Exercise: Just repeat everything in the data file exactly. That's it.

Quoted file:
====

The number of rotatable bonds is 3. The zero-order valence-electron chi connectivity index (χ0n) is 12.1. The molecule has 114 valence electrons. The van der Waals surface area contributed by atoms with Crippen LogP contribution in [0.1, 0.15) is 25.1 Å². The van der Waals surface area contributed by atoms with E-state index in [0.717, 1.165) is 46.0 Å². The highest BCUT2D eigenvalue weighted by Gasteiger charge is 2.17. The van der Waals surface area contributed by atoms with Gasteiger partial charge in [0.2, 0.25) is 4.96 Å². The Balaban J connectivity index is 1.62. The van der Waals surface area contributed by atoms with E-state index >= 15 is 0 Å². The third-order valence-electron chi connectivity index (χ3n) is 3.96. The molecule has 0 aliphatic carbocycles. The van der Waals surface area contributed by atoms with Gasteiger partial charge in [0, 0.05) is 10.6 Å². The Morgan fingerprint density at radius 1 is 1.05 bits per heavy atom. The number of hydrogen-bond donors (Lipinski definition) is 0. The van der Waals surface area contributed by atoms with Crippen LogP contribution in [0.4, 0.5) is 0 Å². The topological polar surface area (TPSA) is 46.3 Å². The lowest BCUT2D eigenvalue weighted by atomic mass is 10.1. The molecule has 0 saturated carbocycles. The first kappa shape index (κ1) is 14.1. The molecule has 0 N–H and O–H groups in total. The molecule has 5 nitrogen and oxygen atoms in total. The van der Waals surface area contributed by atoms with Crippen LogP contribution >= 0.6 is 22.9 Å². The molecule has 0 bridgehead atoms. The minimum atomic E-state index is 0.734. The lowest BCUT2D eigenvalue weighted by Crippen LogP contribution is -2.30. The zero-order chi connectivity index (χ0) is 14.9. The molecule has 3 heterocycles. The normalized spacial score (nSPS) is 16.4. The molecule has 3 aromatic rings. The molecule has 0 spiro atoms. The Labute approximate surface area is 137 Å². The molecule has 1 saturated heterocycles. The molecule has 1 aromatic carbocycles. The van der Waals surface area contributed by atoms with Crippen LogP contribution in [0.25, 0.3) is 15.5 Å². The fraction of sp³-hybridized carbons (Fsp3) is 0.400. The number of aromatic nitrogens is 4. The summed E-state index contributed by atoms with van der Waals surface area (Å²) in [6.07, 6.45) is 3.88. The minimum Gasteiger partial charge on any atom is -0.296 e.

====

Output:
The number of rotatable bonds is 3. The zero-order valence-electron chi connectivity index (χ0n) is 12.1. The molecule has 114 valence electrons. The van der Waals surface area contributed by atoms with Crippen LogP contribution in [0.1, 0.15) is 25.1 Å². The van der Waals surface area contributed by atoms with E-state index in [0.717, 1.165) is 46.0 Å². The highest BCUT2D eigenvalue weighted by Gasteiger charge is 2.17. The van der Waals surface area contributed by atoms with Gasteiger partial charge in [0.2, 0.25) is 4.96 Å². The Balaban J connectivity index is 1.62. The van der Waals surface area contributed by atoms with E-state index >= 15 is 0 Å². The third-order valence-electron chi connectivity index (χ3n) is 3.96. The molecule has 0 aliphatic carbocycles. The van der Waals surface area contributed by atoms with Gasteiger partial charge in [0, 0.05) is 10.6 Å². The Morgan fingerprint density at radius 1 is 1.05 bits per heavy atom. The number of hydrogen-bond donors (Lipinski definition) is 0. The van der Waals surface area contributed by atoms with Crippen LogP contribution in [0.4, 0.5) is 0 Å². The topological polar surface area (TPSA) is 46.3 Å². The lowest BCUT2D eigenvalue weighted by atomic mass is 10.1. The molecule has 0 saturated carbocycles. The first kappa shape index (κ1) is 14.1. The molecule has 0 N–H and O–H groups in total. The molecule has 5 nitrogen and oxygen atoms in total. The van der Waals surface area contributed by atoms with Crippen LogP contribution >= 0.6 is 22.9 Å². The molecule has 0 bridgehead atoms. The minimum atomic E-state index is 0.734. The lowest BCUT2D eigenvalue weighted by Crippen LogP contribution is -2.30. The zero-order chi connectivity index (χ0) is 14.9. The molecule has 3 heterocycles. The normalized spacial score (nSPS) is 16.4. The molecule has 3 aromatic rings. The molecule has 0 spiro atoms. The Labute approximate surface area is 137 Å². The molecule has 1 saturated heterocycles. The molecule has 1 aromatic carbocycles. The van der Waals surface area contributed by atoms with Crippen LogP contribution in [0.25, 0.3) is 15.5 Å². The fraction of sp³-hybridized carbons (Fsp3) is 0.400. The number of aromatic nitrogens is 4. The summed E-state index contributed by atoms with van der Waals surface area (Å²) in [6.07, 6.45) is 3.88. The minimum Gasteiger partial charge on any atom is -0.296 e.